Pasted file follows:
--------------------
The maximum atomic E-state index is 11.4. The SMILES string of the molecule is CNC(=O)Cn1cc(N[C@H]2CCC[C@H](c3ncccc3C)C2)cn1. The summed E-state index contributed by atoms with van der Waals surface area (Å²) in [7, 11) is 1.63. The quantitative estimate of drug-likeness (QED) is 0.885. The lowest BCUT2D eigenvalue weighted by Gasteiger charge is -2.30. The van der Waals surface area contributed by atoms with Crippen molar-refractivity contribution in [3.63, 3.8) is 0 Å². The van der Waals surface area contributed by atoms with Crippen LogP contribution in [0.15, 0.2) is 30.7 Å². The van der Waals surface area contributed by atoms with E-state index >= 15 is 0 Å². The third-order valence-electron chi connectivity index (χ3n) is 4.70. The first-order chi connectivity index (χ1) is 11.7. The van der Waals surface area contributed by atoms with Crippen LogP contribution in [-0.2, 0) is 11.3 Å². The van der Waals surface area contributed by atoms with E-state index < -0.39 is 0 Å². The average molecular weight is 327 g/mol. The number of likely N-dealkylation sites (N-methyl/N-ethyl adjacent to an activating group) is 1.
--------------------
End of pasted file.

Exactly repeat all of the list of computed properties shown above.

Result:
The maximum atomic E-state index is 11.4. The SMILES string of the molecule is CNC(=O)Cn1cc(N[C@H]2CCC[C@H](c3ncccc3C)C2)cn1. The summed E-state index contributed by atoms with van der Waals surface area (Å²) in [7, 11) is 1.63. The quantitative estimate of drug-likeness (QED) is 0.885. The lowest BCUT2D eigenvalue weighted by Gasteiger charge is -2.30. The van der Waals surface area contributed by atoms with Crippen molar-refractivity contribution in [3.63, 3.8) is 0 Å². The van der Waals surface area contributed by atoms with Crippen LogP contribution in [0.15, 0.2) is 30.7 Å². The van der Waals surface area contributed by atoms with E-state index >= 15 is 0 Å². The third-order valence-electron chi connectivity index (χ3n) is 4.70. The first-order chi connectivity index (χ1) is 11.7. The van der Waals surface area contributed by atoms with Crippen LogP contribution in [-0.2, 0) is 11.3 Å². The van der Waals surface area contributed by atoms with E-state index < -0.39 is 0 Å². The average molecular weight is 327 g/mol. The number of likely N-dealkylation sites (N-methyl/N-ethyl adjacent to an activating group) is 1.